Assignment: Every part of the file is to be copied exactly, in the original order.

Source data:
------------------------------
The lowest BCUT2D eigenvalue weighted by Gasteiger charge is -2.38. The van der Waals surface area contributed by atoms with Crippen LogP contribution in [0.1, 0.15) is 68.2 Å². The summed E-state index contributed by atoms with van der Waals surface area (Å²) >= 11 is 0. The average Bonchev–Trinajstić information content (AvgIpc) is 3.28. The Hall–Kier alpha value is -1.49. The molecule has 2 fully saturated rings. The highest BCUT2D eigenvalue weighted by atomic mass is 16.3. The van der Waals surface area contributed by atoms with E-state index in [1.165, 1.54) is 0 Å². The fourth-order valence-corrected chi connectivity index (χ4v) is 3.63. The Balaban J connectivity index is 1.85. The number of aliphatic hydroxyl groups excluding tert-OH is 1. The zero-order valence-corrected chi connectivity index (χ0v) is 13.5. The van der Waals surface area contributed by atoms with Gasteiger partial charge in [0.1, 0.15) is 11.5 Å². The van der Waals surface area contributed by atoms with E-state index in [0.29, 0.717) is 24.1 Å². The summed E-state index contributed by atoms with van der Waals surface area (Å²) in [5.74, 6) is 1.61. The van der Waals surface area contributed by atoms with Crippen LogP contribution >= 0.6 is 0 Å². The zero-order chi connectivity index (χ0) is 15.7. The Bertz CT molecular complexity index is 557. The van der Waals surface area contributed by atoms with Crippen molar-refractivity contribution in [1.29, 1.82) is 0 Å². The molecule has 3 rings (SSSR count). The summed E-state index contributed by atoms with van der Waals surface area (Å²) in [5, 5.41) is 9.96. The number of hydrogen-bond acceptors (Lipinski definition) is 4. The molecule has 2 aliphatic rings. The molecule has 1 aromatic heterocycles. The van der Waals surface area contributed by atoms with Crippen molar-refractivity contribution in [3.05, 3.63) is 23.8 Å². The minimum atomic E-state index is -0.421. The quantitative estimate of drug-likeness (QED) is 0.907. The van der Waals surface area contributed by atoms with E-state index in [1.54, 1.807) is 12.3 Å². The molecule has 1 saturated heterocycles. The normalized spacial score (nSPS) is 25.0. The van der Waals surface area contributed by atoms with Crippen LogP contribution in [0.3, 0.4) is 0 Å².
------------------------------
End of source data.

The lowest BCUT2D eigenvalue weighted by Gasteiger charge is -2.38. The van der Waals surface area contributed by atoms with Crippen LogP contribution in [0.1, 0.15) is 68.2 Å². The summed E-state index contributed by atoms with van der Waals surface area (Å²) >= 11 is 0. The average Bonchev–Trinajstić information content (AvgIpc) is 3.28. The Hall–Kier alpha value is -1.49. The molecule has 2 fully saturated rings. The highest BCUT2D eigenvalue weighted by atomic mass is 16.3. The van der Waals surface area contributed by atoms with E-state index in [1.165, 1.54) is 0 Å². The fourth-order valence-corrected chi connectivity index (χ4v) is 3.63. The Balaban J connectivity index is 1.85. The number of aliphatic hydroxyl groups excluding tert-OH is 1. The zero-order valence-corrected chi connectivity index (χ0v) is 13.5. The van der Waals surface area contributed by atoms with Gasteiger partial charge in [0.1, 0.15) is 11.5 Å². The van der Waals surface area contributed by atoms with E-state index in [0.29, 0.717) is 24.1 Å². The summed E-state index contributed by atoms with van der Waals surface area (Å²) in [5.74, 6) is 1.61. The van der Waals surface area contributed by atoms with Crippen LogP contribution >= 0.6 is 0 Å². The zero-order chi connectivity index (χ0) is 15.7. The Bertz CT molecular complexity index is 557. The van der Waals surface area contributed by atoms with Crippen molar-refractivity contribution in [1.29, 1.82) is 0 Å². The molecule has 3 rings (SSSR count). The summed E-state index contributed by atoms with van der Waals surface area (Å²) in [5, 5.41) is 9.96. The number of hydrogen-bond acceptors (Lipinski definition) is 4. The molecule has 2 aliphatic rings. The molecule has 1 aromatic heterocycles. The van der Waals surface area contributed by atoms with Crippen molar-refractivity contribution in [3.05, 3.63) is 23.8 Å². The minimum atomic E-state index is -0.421. The quantitative estimate of drug-likeness (QED) is 0.907. The van der Waals surface area contributed by atoms with E-state index in [1.54, 1.807) is 12.3 Å². The molecule has 1 saturated heterocycles. The normalized spacial score (nSPS) is 25.0. The van der Waals surface area contributed by atoms with Crippen LogP contribution in [0.3, 0.4) is 0 Å².